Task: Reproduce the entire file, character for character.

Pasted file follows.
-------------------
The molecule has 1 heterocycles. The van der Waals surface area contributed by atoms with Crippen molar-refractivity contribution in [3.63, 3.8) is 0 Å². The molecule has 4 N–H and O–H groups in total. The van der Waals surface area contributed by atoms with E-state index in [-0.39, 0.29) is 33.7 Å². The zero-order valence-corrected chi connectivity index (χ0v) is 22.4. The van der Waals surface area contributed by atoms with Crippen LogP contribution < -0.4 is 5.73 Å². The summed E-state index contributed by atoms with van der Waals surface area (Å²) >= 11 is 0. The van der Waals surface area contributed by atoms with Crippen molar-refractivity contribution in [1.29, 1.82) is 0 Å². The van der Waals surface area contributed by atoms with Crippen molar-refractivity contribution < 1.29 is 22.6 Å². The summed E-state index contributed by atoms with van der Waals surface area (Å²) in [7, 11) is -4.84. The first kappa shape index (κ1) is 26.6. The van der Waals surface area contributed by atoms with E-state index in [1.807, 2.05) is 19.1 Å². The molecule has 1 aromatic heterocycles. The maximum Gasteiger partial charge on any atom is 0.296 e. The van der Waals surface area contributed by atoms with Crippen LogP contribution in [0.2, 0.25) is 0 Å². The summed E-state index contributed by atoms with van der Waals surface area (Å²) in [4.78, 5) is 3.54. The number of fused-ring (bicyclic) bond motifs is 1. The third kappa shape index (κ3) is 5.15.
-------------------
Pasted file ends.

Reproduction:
The molecule has 1 heterocycles. The van der Waals surface area contributed by atoms with Crippen molar-refractivity contribution in [3.63, 3.8) is 0 Å². The molecule has 4 N–H and O–H groups in total. The van der Waals surface area contributed by atoms with E-state index in [-0.39, 0.29) is 33.7 Å². The zero-order valence-corrected chi connectivity index (χ0v) is 22.4. The van der Waals surface area contributed by atoms with Crippen LogP contribution < -0.4 is 5.73 Å². The summed E-state index contributed by atoms with van der Waals surface area (Å²) >= 11 is 0. The van der Waals surface area contributed by atoms with Crippen molar-refractivity contribution in [1.29, 1.82) is 0 Å². The van der Waals surface area contributed by atoms with Crippen molar-refractivity contribution < 1.29 is 22.6 Å². The summed E-state index contributed by atoms with van der Waals surface area (Å²) in [7, 11) is -4.84. The first kappa shape index (κ1) is 26.6. The van der Waals surface area contributed by atoms with E-state index in [1.807, 2.05) is 19.1 Å². The molecule has 1 aromatic heterocycles. The maximum Gasteiger partial charge on any atom is 0.296 e. The van der Waals surface area contributed by atoms with Crippen LogP contribution in [0.2, 0.25) is 0 Å². The summed E-state index contributed by atoms with van der Waals surface area (Å²) in [4.78, 5) is 3.54. The number of fused-ring (bicyclic) bond motifs is 1. The third kappa shape index (κ3) is 5.15.